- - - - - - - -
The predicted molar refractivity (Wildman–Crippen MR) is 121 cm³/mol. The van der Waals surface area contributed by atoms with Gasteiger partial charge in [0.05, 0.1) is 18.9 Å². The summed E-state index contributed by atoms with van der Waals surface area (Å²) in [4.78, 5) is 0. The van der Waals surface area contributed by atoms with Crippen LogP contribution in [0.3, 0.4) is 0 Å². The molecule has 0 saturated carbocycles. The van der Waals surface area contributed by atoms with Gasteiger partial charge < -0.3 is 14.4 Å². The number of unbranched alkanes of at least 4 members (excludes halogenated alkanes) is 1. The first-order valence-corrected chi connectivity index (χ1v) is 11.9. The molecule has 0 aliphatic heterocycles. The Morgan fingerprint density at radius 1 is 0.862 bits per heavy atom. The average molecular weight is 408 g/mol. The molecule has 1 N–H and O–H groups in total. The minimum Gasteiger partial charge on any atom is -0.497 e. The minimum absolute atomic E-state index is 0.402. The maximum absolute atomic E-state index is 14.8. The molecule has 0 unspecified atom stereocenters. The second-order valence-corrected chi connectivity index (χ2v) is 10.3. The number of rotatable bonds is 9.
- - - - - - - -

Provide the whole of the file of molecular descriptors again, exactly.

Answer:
The predicted molar refractivity (Wildman–Crippen MR) is 121 cm³/mol. The van der Waals surface area contributed by atoms with Gasteiger partial charge in [0.05, 0.1) is 18.9 Å². The summed E-state index contributed by atoms with van der Waals surface area (Å²) in [4.78, 5) is 0. The van der Waals surface area contributed by atoms with Crippen LogP contribution in [0.3, 0.4) is 0 Å². The molecule has 0 saturated carbocycles. The van der Waals surface area contributed by atoms with Gasteiger partial charge < -0.3 is 14.4 Å². The number of unbranched alkanes of at least 4 members (excludes halogenated alkanes) is 1. The first-order valence-corrected chi connectivity index (χ1v) is 11.9. The molecule has 0 aliphatic heterocycles. The Morgan fingerprint density at radius 1 is 0.862 bits per heavy atom. The average molecular weight is 408 g/mol. The molecule has 1 N–H and O–H groups in total. The minimum Gasteiger partial charge on any atom is -0.497 e. The minimum absolute atomic E-state index is 0.402. The maximum absolute atomic E-state index is 14.8. The molecule has 0 unspecified atom stereocenters. The second-order valence-corrected chi connectivity index (χ2v) is 10.3. The number of rotatable bonds is 9.